Facebook owns us

Facebook has become the event planning system. It’s the place where you have all your friends (and other people) somewhat sorted and organized. All in all, it’s the organized system in the chaos that is otherwise known as the internets.

This is leading Facebook towards a virtual monopoly. There are lots of issues with monopolies, but one of the more interesting ones when it comes to Facebook is the impact is has on our social lives, online as well as offline.

A friend of mine creates music videos. He’s great at it. He is also very proud of them, so he uploads them to Facebook to show his friends and relatives. It’s the easy way to do it — all of us are already there.
Facebook however doesn’t like this behaviour. They deleted the videos and said that my friend was violating copyright. Even though they really have no clue if that is the case or not.

Both my friend and I are very into people being treated as they should. We don’t take crap from anyone. That’s why my friend wanted to get even with Facebook, in a sort of childish way. He uploaded a picture of a male genitalia as a profile picture. Harmless enough. Friends seeing his profile picture would laugh or become a bit annoyed that they have a childish friend.

So what happens when you do something like that? Facebook delete you. They erase you from the digital earth. All pictures that he was tagged in seems to be gone (I can’t find one single picture with him on there right now). He’s no longer in my list of friends. Facebook didn’t send out a notice saying that my friend was erased. I actually found out that he was gone from Facebook when he didn’t show to the moving in party at Flattr, when someone there told me he never received an invitation. It was weeks after, and I had invited him to another thing he didn’t show to either. I now know why.

Like everybody else today, I invite people via Facebook to events. If they’re not on there, they won’t get invited, it’s too much hassle, and “everybody is there” with few exceptions. This means that if Facebook deletes a friend from your online catalogue, you might actually stop hanging out with them offline as well. This is not acceptable. In a democracy we break monopolies and we allow for trials to happen (some of them are actually fair as well). On facebook, we’re being treated as goods.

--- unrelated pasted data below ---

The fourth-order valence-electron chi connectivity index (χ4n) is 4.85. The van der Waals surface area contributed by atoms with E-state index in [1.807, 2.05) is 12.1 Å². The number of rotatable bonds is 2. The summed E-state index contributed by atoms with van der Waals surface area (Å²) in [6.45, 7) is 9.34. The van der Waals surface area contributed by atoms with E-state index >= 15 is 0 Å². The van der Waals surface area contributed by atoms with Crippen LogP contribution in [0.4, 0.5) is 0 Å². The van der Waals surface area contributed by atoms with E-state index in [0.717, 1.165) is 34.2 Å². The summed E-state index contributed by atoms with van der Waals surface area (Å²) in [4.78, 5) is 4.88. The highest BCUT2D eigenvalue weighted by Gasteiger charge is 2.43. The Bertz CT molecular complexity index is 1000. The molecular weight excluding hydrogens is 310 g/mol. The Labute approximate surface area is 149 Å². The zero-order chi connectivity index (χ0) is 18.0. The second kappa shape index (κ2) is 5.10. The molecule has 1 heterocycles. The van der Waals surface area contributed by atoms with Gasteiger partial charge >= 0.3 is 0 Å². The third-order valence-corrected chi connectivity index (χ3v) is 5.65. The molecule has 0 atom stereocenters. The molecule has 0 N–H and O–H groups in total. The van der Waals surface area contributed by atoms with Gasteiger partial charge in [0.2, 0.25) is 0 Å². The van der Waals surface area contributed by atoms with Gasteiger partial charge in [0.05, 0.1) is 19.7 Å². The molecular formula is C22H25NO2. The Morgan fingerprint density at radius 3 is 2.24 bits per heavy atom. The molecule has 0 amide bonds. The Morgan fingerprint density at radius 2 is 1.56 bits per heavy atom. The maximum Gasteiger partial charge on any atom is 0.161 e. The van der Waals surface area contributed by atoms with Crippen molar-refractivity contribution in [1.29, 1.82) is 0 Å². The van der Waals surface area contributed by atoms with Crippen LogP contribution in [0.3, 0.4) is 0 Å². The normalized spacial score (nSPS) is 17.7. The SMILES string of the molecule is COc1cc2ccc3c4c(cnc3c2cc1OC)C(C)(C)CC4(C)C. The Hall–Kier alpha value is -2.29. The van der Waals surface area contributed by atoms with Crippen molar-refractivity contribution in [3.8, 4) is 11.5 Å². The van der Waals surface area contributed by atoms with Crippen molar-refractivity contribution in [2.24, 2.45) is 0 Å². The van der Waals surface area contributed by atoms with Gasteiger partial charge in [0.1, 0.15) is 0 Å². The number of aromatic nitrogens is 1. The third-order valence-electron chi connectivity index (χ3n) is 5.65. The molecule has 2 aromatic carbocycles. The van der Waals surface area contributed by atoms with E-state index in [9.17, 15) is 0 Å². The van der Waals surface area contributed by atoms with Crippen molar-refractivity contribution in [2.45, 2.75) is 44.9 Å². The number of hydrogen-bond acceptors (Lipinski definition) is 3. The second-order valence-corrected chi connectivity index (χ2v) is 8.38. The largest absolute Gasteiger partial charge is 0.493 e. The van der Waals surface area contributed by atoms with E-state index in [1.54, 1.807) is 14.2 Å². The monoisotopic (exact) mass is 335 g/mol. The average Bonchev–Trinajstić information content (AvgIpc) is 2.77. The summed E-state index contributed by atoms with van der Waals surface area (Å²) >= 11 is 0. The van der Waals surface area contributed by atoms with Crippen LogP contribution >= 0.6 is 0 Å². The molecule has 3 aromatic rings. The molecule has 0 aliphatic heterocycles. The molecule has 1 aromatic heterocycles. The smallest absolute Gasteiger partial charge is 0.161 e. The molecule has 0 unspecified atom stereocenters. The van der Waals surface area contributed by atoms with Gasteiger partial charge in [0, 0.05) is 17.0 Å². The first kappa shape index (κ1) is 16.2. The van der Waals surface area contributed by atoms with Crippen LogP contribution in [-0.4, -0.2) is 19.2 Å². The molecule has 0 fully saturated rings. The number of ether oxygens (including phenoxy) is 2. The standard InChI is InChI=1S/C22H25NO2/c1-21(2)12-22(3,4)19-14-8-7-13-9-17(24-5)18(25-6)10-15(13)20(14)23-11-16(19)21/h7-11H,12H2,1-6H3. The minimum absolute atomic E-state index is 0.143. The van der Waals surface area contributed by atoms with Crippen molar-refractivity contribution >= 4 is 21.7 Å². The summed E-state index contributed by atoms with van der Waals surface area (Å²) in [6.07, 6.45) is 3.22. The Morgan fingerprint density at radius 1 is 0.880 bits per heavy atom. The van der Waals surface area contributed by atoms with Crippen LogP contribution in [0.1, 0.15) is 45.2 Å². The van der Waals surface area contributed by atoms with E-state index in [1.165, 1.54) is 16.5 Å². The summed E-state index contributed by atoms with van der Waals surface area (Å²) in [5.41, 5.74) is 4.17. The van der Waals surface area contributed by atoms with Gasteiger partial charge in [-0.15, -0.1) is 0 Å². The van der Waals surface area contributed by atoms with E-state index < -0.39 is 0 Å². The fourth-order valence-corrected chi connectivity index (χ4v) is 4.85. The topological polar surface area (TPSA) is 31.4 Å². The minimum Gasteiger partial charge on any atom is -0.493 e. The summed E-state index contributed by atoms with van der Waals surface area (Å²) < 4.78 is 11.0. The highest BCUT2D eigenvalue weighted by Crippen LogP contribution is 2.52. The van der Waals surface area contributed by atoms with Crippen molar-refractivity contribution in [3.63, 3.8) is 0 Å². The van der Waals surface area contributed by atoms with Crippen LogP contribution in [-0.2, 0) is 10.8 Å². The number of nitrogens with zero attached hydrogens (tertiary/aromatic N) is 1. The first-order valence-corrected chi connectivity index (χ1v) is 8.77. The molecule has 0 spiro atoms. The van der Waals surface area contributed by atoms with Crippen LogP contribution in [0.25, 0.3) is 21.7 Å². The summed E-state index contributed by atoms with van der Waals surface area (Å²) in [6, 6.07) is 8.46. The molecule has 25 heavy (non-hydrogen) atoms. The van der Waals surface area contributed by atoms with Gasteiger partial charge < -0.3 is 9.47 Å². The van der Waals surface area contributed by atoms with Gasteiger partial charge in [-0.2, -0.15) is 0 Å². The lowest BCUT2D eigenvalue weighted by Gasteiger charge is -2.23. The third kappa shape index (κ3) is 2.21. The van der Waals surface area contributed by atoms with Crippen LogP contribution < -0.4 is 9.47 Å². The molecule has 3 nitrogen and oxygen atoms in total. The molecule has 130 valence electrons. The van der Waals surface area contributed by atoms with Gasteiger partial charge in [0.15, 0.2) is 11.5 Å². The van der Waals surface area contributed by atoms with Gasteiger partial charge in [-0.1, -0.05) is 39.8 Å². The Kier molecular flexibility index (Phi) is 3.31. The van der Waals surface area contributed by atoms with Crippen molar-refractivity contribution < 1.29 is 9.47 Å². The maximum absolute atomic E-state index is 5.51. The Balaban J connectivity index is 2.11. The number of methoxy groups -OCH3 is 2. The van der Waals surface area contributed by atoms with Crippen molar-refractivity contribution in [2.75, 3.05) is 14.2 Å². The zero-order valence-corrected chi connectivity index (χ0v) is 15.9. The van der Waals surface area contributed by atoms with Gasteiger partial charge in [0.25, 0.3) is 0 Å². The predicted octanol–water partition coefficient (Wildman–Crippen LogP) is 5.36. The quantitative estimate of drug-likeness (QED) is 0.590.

We’re all in this mess together. Facebook owns us, our offline and online connections. If they have moral objections towards who you are, you might be erased. You’re never sure.

I don’t want to support this anymore. Is there another system, open in the way that makes me the master of my own profile, makes me safe from someone elses moral decisions? Facebook has (so far) censored 4 of my sites from being mentioned on their “walls”, in facebook mails etc. I am no longer allowed to speak of things that they object to. I am not allowed to know why. They do not condone some of my friends. We should all leave, we are obviously not welcome!


#1 abeijer on 04.24.10 at 21:21

Been looking for alternatives to FB as well. There is an interesting project called daisychain, also called GNU social:

#2 Svavar Kjarrval on 04.24.10 at 22:13

This is unfortunately somethings which is hard to prevent. Facebook is so big it starts to think less about its users and more about profit. It takes less and less chances and avoids anything which can be construed as a legal challenge. If they ignore/bend even a single letter of the law, they could be made to pay many millions in legal fees and damages. If they do, it’s because they’ve figured they can make more money out of it than they need to pay if it’s challenged.

I agree Facebook is beginning to become a monopoly in its field. It’s kind of like vendor lock-in but in terms of social networking (social lock-in?).

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#6 Zack on 04.25.10 at 03:01

I’ve been contemplating this for a while now and I really would like to move to an alternative or worse-case scenario just do things the old fashioned why (store people in my phone and use calendar tools for event management).

With stuff like what you’ve mentioned and the ever increasing privacy bullshit that Facebook is doing with my e-person I’m about sick of dealing with them. I’m a person not a tool. I’m a human being not a commodity.

#7 Shloogy on 04.25.10 at 04:07

Great article, Peter.
We should all show them what we’re made of (or just show them our genitals…)!

#8 Michael LaFrance on 04.25.10 at 04:15

Facebook is a great concept with very good execution, but they are overreaching. Unless they implement an appeal and ombudsman system they will become another AT&T like monopoly. The difference here is that it won’t take a government break-up to foster competition. People will move to the next best thing in spite of their time investment in Facebook because it is easy to do so.

Look at MySpace – that is a perfect example. In a matter of months a ground swell of discontented users became a tsunami. If Facebook becomes too arbitrary in their conduct, people will leave. I see this happening with YouTube. Many people are seeking alternatives to YouTube because of their arbitrary and capricious methods of blocking videos. When the average Joe & Jane hear one too many stories about their friend’s being knocked off Facebook, and a reasonable alternative exists, there will be a rush to the next best thing.

Remember, none of these services are more than a few years old. The next new and better thing is always just around the corner. If Facebook wants to be in the game for the long haul, they will have to be fair and reasonable because the market will dictate it.

#9 Michael LaFrance on 04.25.10 at 04:21

P.S. – I posted your link on my Facebook. 😉

#10 Andreas Ekström on 04.25.10 at 05:29

I couldn’t agree more. Facebook is in many ways trying to become the internet; Facebook is for most of us becoming the one single “contact constant”. You get a new cell phone number, you get a new address, you get a new e-mail address, you get married and get a new last name – but your Facebook account is still there, staying the same, as the one constant and certain way to get a hold of you.